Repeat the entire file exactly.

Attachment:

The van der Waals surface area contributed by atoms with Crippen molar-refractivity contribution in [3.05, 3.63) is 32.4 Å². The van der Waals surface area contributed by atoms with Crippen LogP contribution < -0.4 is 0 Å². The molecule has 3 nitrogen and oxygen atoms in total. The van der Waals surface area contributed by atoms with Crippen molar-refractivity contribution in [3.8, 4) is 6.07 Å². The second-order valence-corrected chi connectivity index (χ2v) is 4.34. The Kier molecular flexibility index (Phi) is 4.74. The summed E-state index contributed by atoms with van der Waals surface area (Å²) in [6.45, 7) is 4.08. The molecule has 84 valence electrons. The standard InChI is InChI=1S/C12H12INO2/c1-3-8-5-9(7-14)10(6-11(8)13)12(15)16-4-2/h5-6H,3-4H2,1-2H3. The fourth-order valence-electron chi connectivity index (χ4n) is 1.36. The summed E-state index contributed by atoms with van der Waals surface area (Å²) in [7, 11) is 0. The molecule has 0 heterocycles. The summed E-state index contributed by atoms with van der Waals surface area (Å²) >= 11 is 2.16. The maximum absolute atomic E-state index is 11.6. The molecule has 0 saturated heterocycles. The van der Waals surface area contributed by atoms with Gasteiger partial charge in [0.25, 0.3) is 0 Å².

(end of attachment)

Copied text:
The van der Waals surface area contributed by atoms with Crippen molar-refractivity contribution in [3.05, 3.63) is 32.4 Å². The van der Waals surface area contributed by atoms with Crippen LogP contribution < -0.4 is 0 Å². The molecule has 3 nitrogen and oxygen atoms in total. The van der Waals surface area contributed by atoms with Crippen molar-refractivity contribution in [3.8, 4) is 6.07 Å². The second-order valence-corrected chi connectivity index (χ2v) is 4.34. The Kier molecular flexibility index (Phi) is 4.74. The summed E-state index contributed by atoms with van der Waals surface area (Å²) in [6.45, 7) is 4.08. The molecule has 84 valence electrons. The standard InChI is InChI=1S/C12H12INO2/c1-3-8-5-9(7-14)10(6-11(8)13)12(15)16-4-2/h5-6H,3-4H2,1-2H3. The fourth-order valence-electron chi connectivity index (χ4n) is 1.36. The summed E-state index contributed by atoms with van der Waals surface area (Å²) in [7, 11) is 0. The molecule has 0 heterocycles. The summed E-state index contributed by atoms with van der Waals surface area (Å²) >= 11 is 2.16. The maximum absolute atomic E-state index is 11.6. The molecule has 0 saturated heterocycles. The van der Waals surface area contributed by atoms with Gasteiger partial charge in [0.25, 0.3) is 0 Å².